There were other factors driving up demand. Increases in video calling, streaming, and gaming put pressure on services to upgrade their backend infrastructure. Microsoft and Sony launched new video game consoles, requiring large orders with big chipmakers. And with the soaring price of cryptocurrencies, crypto miners drove demand for GPUs.37“Why Is There a Shortage of Semiconductors,” The Economist, February 25, 2021,; Raevenlord, “GPU Market Pricing Back in Uptrend, Shattering Expectations of Price Normalization,” TechPowerUp, August 30, 2021,

However, companies expected the COVID quarantines to cause an economic downturn, so many of them did the logical thing and slashed orders. Seeing soft demand, TSMC decommissioned their legacy machines that used 250nm node technology. Then larger than expected orders came in, so chip suppliers, particularly auto chipmakers, were left scrambling to retrofit their designs to newer 140nm node tech.38Trossbach, “Closed Source Intellectual Property.”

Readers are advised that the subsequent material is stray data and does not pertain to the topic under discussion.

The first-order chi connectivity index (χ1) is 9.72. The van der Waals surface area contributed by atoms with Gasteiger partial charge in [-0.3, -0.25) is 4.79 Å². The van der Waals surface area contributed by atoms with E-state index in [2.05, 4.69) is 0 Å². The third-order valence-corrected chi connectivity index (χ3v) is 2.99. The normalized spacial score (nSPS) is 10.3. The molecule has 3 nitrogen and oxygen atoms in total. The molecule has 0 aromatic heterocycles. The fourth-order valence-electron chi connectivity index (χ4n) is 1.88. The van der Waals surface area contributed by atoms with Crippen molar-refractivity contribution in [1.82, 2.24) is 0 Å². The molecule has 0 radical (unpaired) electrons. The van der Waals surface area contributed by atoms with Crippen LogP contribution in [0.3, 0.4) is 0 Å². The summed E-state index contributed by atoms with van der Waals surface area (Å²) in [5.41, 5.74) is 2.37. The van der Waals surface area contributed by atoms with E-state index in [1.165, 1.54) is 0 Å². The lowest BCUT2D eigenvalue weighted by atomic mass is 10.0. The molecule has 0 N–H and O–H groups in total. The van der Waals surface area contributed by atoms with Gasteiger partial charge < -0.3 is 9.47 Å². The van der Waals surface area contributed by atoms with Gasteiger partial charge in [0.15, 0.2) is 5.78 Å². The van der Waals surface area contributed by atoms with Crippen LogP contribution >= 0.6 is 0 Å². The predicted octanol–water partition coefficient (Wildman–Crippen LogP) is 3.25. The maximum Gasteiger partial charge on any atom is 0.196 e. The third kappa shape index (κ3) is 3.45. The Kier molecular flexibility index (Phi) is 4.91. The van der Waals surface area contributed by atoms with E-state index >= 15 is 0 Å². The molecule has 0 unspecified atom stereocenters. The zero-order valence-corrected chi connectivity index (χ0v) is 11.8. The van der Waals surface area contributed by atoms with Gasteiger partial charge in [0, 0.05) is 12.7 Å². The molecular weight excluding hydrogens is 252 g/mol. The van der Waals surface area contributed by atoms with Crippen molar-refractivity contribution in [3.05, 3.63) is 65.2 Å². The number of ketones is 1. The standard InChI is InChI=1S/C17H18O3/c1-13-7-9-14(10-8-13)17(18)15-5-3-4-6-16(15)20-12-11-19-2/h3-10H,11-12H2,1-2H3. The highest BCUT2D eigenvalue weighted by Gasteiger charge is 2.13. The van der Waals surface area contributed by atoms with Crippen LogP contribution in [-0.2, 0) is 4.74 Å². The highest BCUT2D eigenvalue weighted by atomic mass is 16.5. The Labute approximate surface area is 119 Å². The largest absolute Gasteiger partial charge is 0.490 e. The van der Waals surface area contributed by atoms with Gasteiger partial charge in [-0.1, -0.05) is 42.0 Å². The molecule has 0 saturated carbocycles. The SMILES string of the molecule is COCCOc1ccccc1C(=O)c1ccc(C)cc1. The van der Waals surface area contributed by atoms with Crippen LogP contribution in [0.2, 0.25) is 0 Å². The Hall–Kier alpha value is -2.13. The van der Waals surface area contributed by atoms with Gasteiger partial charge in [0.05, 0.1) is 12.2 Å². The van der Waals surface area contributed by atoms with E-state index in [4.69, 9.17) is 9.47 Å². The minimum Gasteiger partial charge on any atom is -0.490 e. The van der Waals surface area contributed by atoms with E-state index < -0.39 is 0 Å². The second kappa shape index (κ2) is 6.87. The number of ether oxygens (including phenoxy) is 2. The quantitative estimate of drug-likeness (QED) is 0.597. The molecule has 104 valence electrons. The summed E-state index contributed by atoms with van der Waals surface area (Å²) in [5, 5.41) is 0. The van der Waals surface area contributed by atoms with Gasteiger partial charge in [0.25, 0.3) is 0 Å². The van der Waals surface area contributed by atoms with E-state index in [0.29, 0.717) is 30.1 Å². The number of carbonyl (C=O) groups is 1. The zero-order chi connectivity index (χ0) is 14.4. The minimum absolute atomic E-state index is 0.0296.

The shortage of semiconductors left auto manufacturers unable to install the electronics that control entertainment systems, safety features, and driving aids in vehicles. The car industry, which was “used to working with flexible ‘just-in-time supply chains,’” lacked inventory, so the entire production process ground to a halt.39“Why Is There a Shortage of Semiconductors,” The Economist. Auto assembly line shifts were cut, and some car companies even temporarily closed factories. One estimate suggests that nearly 20 million cars were cut out of production schedules because of chip shortages between 2021 and 2023.40David Straughan, “The Semiconductor Shortage Explained: The Auto Industry’s Big Challenge,” Automoblog, March 24, 2023,